A noticeable policy of the Prophet was to bring out and use the special qualities and strengths of each individual companion of his. In deploying his companions, he was careful to choose the right man for the right task. This he did to excellent advantage in the case of Hudhayfah. One of the gravest problems the Muslims of Madinah had to face was the existence in their midst of hypocrites (munafiqun) particularly from among the Jews and their allies. Although many of them had declared their acceptance of Islam, the change was only superficial and they continued to plot and intrigue against the Prophet and the Muslims. Because of Hudhayfah’s ability to keep a secret, the Prophet, peace be on him, confided in him the names of the munafiqin. It was a weighty secret which the Prophet did not disclose to any other off his companions. He gave Hudhayfah the task of watching t he movements of the munafiqin, following their activities, and shielding the Muslims from the sinister danger they represented. It was a tremendous responsibility.
The munafiqin, because they acted in secrecy and because they knew all the developments and plans of the Muslims from within presented a greater threat to the community than the outright hostility of the kuffar. From this time onwards. Hudhayfah was called “The Keeper of the Secret of the Messenger of Allah”. Throughout his life he remained faithful to his pledge not to disclose the names of the hypocrites. After the death of the Prophet, the Khalifah often came- to him to seek his advice concerning their movements and activities but he remained tight-lipped and cautious.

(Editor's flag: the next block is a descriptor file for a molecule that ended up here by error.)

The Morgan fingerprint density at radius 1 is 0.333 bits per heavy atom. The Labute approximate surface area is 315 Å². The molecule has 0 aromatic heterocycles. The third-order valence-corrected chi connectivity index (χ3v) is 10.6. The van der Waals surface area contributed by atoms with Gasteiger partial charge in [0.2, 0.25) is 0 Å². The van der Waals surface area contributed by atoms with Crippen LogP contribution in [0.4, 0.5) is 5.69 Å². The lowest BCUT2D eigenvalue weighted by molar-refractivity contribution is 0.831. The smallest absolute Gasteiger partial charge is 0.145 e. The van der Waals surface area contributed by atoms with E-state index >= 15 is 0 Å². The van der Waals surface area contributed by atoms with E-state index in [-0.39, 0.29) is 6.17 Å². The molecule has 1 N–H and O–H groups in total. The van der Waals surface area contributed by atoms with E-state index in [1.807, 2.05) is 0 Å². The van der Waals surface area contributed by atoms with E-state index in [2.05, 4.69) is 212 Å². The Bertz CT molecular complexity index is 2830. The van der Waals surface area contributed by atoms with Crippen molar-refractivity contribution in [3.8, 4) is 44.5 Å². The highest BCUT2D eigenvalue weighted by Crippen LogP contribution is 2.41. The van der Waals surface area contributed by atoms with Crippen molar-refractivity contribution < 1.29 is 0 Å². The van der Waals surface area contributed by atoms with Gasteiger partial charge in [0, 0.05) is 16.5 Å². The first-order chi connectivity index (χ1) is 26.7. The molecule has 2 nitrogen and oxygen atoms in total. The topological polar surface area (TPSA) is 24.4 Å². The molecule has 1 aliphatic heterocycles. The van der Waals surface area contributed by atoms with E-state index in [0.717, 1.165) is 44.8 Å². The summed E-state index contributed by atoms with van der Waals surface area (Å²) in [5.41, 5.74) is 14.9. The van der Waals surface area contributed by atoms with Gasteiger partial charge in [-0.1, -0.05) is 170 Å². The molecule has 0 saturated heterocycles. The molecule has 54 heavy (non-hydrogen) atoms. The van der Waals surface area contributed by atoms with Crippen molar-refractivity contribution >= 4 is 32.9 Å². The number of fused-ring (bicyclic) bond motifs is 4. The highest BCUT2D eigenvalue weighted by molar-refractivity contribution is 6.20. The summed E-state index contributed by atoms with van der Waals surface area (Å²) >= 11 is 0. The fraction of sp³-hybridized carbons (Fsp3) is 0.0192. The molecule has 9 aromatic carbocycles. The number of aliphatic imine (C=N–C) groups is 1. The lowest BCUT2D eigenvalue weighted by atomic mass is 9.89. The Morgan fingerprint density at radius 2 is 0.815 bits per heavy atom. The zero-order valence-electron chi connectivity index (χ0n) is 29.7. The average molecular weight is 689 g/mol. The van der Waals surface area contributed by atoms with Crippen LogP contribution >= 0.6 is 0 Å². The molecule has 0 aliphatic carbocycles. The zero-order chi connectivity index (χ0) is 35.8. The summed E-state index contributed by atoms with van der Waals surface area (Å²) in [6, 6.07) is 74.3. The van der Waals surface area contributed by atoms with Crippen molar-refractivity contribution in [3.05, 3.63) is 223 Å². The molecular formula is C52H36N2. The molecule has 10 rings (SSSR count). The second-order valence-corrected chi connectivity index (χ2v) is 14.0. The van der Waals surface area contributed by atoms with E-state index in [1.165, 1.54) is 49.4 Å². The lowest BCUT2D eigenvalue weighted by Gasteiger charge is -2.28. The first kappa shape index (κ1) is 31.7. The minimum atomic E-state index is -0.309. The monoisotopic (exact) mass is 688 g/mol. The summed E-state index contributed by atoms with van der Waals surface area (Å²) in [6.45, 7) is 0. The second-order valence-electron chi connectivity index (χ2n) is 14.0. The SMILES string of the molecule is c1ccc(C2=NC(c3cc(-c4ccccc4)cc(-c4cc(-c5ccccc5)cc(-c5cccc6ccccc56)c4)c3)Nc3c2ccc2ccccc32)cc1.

Umar was only able to find out indirectly who the hypocrites were. If anyone among the Muslims died, Umar would ask: “Has Hudhayfah attended his funeral prayer?” If the reply was ‘yes’, he would perform the prayer. If the reply was ‘no’, he became doubtful about the person and refrained from performing the funeral prayer for him. Once Umar asked Hudhayfah: “Is any of my governors a munafiq?” “One,” replied Hudhayfah. “Point him out to me,” ordered Umar. “That I shall not do,” insisted Hudhayfah who later said that shortly after their conversation Umar dismissed the person just as if he had been guided to him. Hudhayfah’s special qualities were made use of by the Prophet, peace be on him, at various times. One of the most testing of such occasions, which required the use of Hudhayfah’s intelligence and his presence of mind, was during the Battle of the Ditch. T he Muslims on that occasion were surrounded by enemies. The seige they had been placed under had dragged on. The Muslims were undergoing severe hardship and difficulties. They had expended practically all their effort and were utterly exhausted. So intens e was the strain that some even began to despair. The Quraysh and their allies, meanwhile, were not much better off. Their strength and determination had been sapped. A violent wind overturned their tents, extinguished their fires and pelted their faces and eyes with gusts of sand and dust. In such decisive moments in the history of warfare, the side that loses is the one that despairs first and the one that wins is the one that holds out longer. The role of army intelligence in such situations often proves to be a crucial factor in determin ing the outcome of the battle. At this stage of the confrontation the Prophet, peace be on him, felt he could use the special talents and experience of Hudhayfah ibn al-Yaman.